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Susan B. Anthony


Susan B. Anthony Biography

When people think of the rights of women, of the protection of those rights, and of those who fought most vigorously to secure them, few names come to mind swifter, in the United States at least, than that of the passionate women’s suffrage leader Susan B. Anthony. Susan B. Anthony holds a special place of honour in the history of equality for her unflinching devotion to the cause, her unwavering leadership, and her determination to see women receive the vote. So who was she and what led her down the path of this righteous crusade?




Susan Brownell Anthony was born on 15 February 1820 to a family of reformers. Some of her brothers would later fight against pro-slavery forces in Kansas in order to ensure that when Kansas joined the Union on 29 January 1861, it would do so as a free state. Although they were Quakers by religion, they did not hold with many traditional Quaker ideals. Their family was considered too liberal at the time and a rift grew between them and the rest of the congregation after Susan’s father Daniel Anthony allowed a dance to occur at his home.

In 1837, economic panic struck the country and the Anthonys lost most of their material wealth. Although an uncle bought their belongings at auction and returned them to the family, they were still desperately short of money and so Susan decided to go to work as a teacher at a Quaker school. The Anthonys continued to be at the fringes of society due to their passionate reforming nature and their farm became a place where other like-minded individuals who sought reformation came, including the great Frederick Douglass who was a well-known abolitionist in Rochester, New York.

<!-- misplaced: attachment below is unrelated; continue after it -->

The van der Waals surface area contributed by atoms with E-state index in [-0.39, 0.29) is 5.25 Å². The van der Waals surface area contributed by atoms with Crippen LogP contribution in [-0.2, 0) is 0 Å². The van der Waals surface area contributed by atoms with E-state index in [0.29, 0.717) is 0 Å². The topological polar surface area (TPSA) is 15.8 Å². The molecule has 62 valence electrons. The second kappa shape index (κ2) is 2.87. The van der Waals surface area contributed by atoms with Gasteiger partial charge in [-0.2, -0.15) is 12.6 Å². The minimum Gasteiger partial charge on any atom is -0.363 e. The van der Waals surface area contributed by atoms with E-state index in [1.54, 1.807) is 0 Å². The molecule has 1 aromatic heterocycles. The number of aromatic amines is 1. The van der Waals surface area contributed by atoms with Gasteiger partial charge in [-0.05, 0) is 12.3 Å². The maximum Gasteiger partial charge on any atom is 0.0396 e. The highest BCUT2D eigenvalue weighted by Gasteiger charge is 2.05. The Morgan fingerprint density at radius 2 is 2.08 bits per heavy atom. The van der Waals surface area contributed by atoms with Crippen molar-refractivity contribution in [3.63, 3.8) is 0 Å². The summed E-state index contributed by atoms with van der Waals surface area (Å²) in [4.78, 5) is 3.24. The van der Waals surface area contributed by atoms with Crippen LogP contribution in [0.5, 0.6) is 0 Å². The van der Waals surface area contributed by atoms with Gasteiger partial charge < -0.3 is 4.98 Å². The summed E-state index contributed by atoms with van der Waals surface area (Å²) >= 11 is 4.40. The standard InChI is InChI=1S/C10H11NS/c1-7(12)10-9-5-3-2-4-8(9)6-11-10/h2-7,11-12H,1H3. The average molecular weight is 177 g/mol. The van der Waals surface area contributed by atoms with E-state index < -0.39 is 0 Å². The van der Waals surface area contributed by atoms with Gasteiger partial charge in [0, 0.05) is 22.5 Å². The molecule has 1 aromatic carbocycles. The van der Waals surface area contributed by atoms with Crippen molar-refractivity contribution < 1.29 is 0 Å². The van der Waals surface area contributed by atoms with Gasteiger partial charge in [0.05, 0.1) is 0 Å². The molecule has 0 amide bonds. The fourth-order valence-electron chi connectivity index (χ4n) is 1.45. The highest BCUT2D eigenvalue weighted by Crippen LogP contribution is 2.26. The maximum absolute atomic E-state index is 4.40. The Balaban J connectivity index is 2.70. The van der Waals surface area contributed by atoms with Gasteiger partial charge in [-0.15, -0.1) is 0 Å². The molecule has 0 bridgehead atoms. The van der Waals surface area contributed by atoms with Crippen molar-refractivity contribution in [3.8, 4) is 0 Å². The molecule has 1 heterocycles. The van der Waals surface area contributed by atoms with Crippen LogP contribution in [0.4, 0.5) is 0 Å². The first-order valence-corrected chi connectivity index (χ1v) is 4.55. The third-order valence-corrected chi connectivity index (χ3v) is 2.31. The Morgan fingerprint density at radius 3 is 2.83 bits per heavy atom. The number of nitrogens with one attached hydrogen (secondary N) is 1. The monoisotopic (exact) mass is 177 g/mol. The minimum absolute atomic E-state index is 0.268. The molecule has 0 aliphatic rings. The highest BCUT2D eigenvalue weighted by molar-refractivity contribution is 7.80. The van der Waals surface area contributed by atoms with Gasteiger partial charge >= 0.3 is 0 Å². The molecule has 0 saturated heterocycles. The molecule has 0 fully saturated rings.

As Susan B. Anthony grew older, she taught herself a range of social reform concepts and worked tirelessly to improve both her knowledge of the subject and her eloquence when it came to delivering her message. For a brief time, she was even a strong proponent of wearing the highly controversial blooming dress, which did not go all the way down to the ankles. Although the dress was far more comfortable and easier for women to wear, she was eventually forced to stop wearing the improved garment so that opponents would be compelled to address her ideas instead of merely criticizing her clothing.

In 1851 at Seneca Falls, Susan B. Anthony met another strong and motivated woman called Elizabeth Cady Stanton who had previously written the Declaration of Sentiments which being based upon the United States Declaration of Independence made the proclamation that men and women were created equal and that women should be allowed to vote. The meeting between the pair was fortuitous as Elizabeth and Susan had mutually beneficial skills with Elizabeth being an outstanding writer and Susan being a highly effective organizer and strategist. The pair worked well together and their friendship grew as they continued to work hard in the women’s suffrage movement.

The rights of women in the early and mid-19th century were few and limited. Women did not traditionally work in roles outside of the household and so had little say in society. Added to this, any woman who was successful and generated an income would be compelled by force of law to hand any money over to her spouse. This meant that even a financially capable and successful woman, if she were married, would not have any say in her own financial solvency. Additionally, women were not generally allowed to own any property, and as they could not vote, they could do nothing to alter the situation either.